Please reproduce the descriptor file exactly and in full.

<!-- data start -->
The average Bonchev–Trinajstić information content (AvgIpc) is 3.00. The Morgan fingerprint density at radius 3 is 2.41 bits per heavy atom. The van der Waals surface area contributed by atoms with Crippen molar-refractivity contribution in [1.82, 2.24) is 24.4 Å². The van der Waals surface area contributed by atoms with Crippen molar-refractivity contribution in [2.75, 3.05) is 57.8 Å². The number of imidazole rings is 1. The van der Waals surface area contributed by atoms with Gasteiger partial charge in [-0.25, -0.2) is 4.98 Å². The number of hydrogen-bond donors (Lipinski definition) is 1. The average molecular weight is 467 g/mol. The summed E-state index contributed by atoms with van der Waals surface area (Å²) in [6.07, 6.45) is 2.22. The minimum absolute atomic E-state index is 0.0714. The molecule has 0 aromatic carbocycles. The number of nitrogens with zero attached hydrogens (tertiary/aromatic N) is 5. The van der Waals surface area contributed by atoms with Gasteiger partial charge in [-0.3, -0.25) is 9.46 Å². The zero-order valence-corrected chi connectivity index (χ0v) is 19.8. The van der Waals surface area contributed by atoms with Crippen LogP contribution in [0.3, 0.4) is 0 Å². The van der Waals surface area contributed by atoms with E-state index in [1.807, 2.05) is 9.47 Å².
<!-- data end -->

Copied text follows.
The average Bonchev–Trinajstić information content (AvgIpc) is 3.00. The Morgan fingerprint density at radius 3 is 2.41 bits per heavy atom. The van der Waals surface area contributed by atoms with Crippen molar-refractivity contribution in [1.82, 2.24) is 24.4 Å². The van der Waals surface area contributed by atoms with Crippen molar-refractivity contribution in [2.75, 3.05) is 57.8 Å². The number of imidazole rings is 1. The van der Waals surface area contributed by atoms with Gasteiger partial charge in [-0.25, -0.2) is 4.98 Å². The number of hydrogen-bond donors (Lipinski definition) is 1. The average molecular weight is 467 g/mol. The summed E-state index contributed by atoms with van der Waals surface area (Å²) in [6.07, 6.45) is 2.22. The minimum absolute atomic E-state index is 0.0714. The molecule has 0 aromatic carbocycles. The number of nitrogens with zero attached hydrogens (tertiary/aromatic N) is 5. The van der Waals surface area contributed by atoms with Gasteiger partial charge in [-0.3, -0.25) is 9.46 Å². The zero-order valence-corrected chi connectivity index (χ0v) is 19.8. The van der Waals surface area contributed by atoms with Crippen LogP contribution in [0.3, 0.4) is 0 Å². The van der Waals surface area contributed by atoms with E-state index in [1.807, 2.05) is 9.47 Å².